The therapeutic usefulness of HBOT in sudden deafness has been confirmed by several researchers/clinicians, but most of the studies have lacked controls.  And the spontaneous recovery rate, which is as high as 90%, makes both the selection of patients and the evaluation of results very difficult.

Acute acoustic trauma is an acute impairment of hearing caused by loud, sharp sounds like that of an explosion going off nearby.  Trauma involves first the outside hearing hairs and then the inside ones, possibly the rupture of cell membranes and decreased cochlear blood flow, and decrease of hearing corresponding to decreased oxygen tension in the inner ear. Damaged sensory cells can maintain themselves in a transitional phase between regeneration and cell death, a sort of stunned state.  In this transitional phase HBOT may help the cells suffering from hypoxia to survive.

There are many different protocols with different pressures and durations of exposure in the clinical literature.  The following protocol is recommended in the Textbook, K.K. Jain, 2004:

Begin treatment within the first three days after the episode, use ten exposures on ten consecutive days using 2.5 ATA and 10% oxygen for one hour.  Published clinical data on this subject have been reviewed by Lamm (1998) and reported by Jain.

Information on spontaneous remission rates differs greatly in the references—between 25-68% for spontaneous full remissions and 47-89% for spontaneous partial remissions.  Statistically, 35% and 39% of patients experienced no success with non-steroidal drugs and placebo, respectively.  These patients can still be helped with HBOT.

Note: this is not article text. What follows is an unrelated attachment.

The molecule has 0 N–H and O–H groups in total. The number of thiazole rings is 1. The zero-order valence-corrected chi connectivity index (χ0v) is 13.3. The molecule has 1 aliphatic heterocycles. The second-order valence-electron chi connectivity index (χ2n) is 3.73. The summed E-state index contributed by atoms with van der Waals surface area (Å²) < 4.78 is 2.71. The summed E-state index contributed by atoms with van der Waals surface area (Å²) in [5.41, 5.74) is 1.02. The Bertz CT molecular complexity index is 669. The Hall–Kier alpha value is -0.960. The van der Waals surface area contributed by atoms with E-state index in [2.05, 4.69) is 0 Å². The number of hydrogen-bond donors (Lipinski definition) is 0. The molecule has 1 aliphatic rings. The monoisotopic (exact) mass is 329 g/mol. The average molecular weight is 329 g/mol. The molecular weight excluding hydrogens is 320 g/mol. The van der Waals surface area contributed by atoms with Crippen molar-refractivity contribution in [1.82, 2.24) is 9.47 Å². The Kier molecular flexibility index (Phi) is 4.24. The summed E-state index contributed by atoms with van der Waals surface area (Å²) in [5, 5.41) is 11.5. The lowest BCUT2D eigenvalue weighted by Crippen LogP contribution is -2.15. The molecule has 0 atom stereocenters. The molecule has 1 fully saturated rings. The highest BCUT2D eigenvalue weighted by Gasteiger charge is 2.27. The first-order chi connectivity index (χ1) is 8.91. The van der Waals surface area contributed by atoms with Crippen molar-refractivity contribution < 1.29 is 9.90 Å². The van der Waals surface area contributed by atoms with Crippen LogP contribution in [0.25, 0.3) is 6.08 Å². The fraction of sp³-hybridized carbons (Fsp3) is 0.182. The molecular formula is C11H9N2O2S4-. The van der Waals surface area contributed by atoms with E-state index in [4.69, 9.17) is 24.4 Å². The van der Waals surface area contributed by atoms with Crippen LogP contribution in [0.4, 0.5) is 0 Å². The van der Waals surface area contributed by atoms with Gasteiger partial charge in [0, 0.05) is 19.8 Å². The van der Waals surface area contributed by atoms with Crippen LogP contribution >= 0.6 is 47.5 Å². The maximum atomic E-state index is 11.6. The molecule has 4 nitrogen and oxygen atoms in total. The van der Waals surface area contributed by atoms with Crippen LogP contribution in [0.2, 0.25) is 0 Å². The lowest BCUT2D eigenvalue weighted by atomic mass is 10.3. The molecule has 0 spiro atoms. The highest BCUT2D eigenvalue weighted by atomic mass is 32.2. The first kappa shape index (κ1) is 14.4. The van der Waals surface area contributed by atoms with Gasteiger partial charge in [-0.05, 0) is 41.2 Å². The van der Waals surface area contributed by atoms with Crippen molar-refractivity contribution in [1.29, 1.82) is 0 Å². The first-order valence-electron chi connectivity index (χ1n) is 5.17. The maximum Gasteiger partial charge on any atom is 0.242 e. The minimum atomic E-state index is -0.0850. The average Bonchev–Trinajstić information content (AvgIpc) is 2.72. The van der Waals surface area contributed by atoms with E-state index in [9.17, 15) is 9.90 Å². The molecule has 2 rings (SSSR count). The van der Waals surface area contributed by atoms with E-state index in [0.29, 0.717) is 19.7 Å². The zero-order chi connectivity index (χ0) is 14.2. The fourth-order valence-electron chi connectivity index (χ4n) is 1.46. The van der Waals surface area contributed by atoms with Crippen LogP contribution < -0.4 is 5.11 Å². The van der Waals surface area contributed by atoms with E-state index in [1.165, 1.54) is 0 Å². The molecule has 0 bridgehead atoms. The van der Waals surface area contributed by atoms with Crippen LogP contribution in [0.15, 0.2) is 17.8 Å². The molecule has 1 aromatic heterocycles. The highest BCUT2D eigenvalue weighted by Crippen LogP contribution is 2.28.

If the onset of symptoms is more than two weeks but no longer than 6 weeks, one half of the cases showed a marked hearing gain (more than 20 dB), one-third showed a moderate improvement (10-20 dB), and 13% showed no improvement.  Four percent no longer experienced tinnitus, 81.3% showed an intensity decrease, and 1.2% had an increase in intensity.  Thirteen and one-half percent remained unchanged.  The results go down if therapy is done after 6 weeks but before 3 months but the condition is improved—about 30% improve.  About 50% showed an improvement in tinnitus symptoms. If treatment is started after three months up to several years, no hearing improvement can be expected in the majority of patients.  However, one-third of those patients reported a decrease in intensity of tinnitus.

60Jain, 2004, 373.